January 14, 1994

This Week's Finds in Mathematical Physics (Week 30)

John Baez

For the most part, this is a terse description of some papers dealing with quantum gravity. Some look to be quite important, but as I have not had time to read them as thoroughly as I would like, I won't say much.

First, however, let me note some books:

1) QED and the Men Who Made It: Dyson, Feynman, Schwinger and Tomonaga, by Silvan S. Schweber, Princeton Series in Physics, Princeton U. Press, 784 pages, available May 1994.

Back in the 1930s there was a crisis in physics: nobody knew how to reconcile quantum theory with special relativity. This book describes the history of how people struggled with this problem and achieved a marvelous, but flawed, solution: quantum electrodynamics (QED). Marvelous, because it made verified predictions of unparalleled accuracy, involves striking new concepts, and gave birth to beautiful new mathematics. Flawed, only because nobody yet knows for sure whether the theory is mathematically well-defined -- for reasons profoundly related to physics at ultra-short distance scales. This story should give some inspiration to those currently attempting to reconcile quantum theory with general relativity! Feynman, Schwinger, and Tomonaga won Nobel prizes for QED, but Dyson was also instrumental in inventing the theory, and the book is mainly a story of these 4 men.

2) The Music of the Heavens: Kepler's Harmonic Astronomy, by Bruce Stephenson, Princeton U. Press, 296 pages, available July 1994.

Kepler's Physical Astronomy, by Bruce Stephenson, Princeton U. Press, 218 pages, paperback available June 1994.

Kepler's work on astronomy was in part based on the notion of the "music of the spheres," and in his Harmonice Mundi (1619) he sought to relate planetary velocities to the notes of a chord. He was also fascinated with geometry, and sought to relate the radii of the planetary orbits to the Platonic solids. While this may seem a bit silly nowadays, it's clear that this faith that mathematical patterns pervade the heavens was a crucial part of how Kepler found his famous laws of planetary motion. Also important, of course, was his use of what we would now call "physical" reasoning to understand the heavens -- that is, the use of analogies between the motions of heavenly bodies and that of ordinary terrestial matter. But even this is not as straightforward as one might hope, since (Stephenson argues in the second book) this physical reasoning was what we would now consider incorrect, even though it led to valid laws. More inspiration for those now struggling amid error to understand what the universe is really like!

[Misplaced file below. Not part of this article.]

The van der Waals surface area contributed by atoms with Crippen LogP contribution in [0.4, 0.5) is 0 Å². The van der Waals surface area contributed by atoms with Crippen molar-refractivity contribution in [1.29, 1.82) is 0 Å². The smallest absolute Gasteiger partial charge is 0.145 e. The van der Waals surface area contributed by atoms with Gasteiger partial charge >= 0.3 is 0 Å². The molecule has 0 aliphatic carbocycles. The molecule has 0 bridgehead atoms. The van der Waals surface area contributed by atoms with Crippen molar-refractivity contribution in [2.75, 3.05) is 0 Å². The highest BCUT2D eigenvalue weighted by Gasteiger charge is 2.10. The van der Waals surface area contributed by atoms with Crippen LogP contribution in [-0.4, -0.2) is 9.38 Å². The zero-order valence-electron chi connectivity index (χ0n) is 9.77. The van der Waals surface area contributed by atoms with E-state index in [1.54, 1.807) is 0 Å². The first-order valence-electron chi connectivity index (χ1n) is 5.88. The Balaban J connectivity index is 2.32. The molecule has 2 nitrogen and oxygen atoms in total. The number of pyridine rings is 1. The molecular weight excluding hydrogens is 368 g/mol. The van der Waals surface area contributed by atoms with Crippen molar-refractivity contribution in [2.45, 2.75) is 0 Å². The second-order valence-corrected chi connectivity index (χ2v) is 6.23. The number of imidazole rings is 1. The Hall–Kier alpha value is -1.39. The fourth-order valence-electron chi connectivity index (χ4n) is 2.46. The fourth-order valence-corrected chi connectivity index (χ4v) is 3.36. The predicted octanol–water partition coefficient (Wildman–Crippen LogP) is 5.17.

3) Temperley-Lieb Recoupling Theory and Invariants of 3-Manifolds, by Louis Kauffman and Sostenes Lins, Annals of Mathematics Studies No. 133, Princeton U. Press, 304 pages, available July 1994.

I described this briefly in "week17," before I had spent much time on it. Let me recall the main point: in the late 80's Jones invented a new invariant of knots and links in ordinary 3d space, but then Witten recognized that this invariant came from a quantum field theory, and thus could be extended to obtain an invariant of links in arbitrary 3d manifolds. (In particular, taking the link to be empty, one obtains a 3-manifold invariant.) In fact, there is a whole family of such invariants, essentially one for each semisimple Lie algebra, and Jones original example corresponded to the case su(2). In this case the combinatorics of the invariants are so simple that one can write a nice exposition in which one forgets the underlying, fairly sophisticated, mathematical physics (quantum groups, conformal field theory and the like) and simply presents the "how-to" using a kind of diagrammatic calculus known as "skein relations," or what Kauffman calls "Temperley-Lieb recoupling theory." That is the approach the authors take here. The curious reader will naturally want to know more! For example, anyone familiar with quantum theory and "6j symbols" will sense that this kind of thing is lurking in the background, and indeed, it is.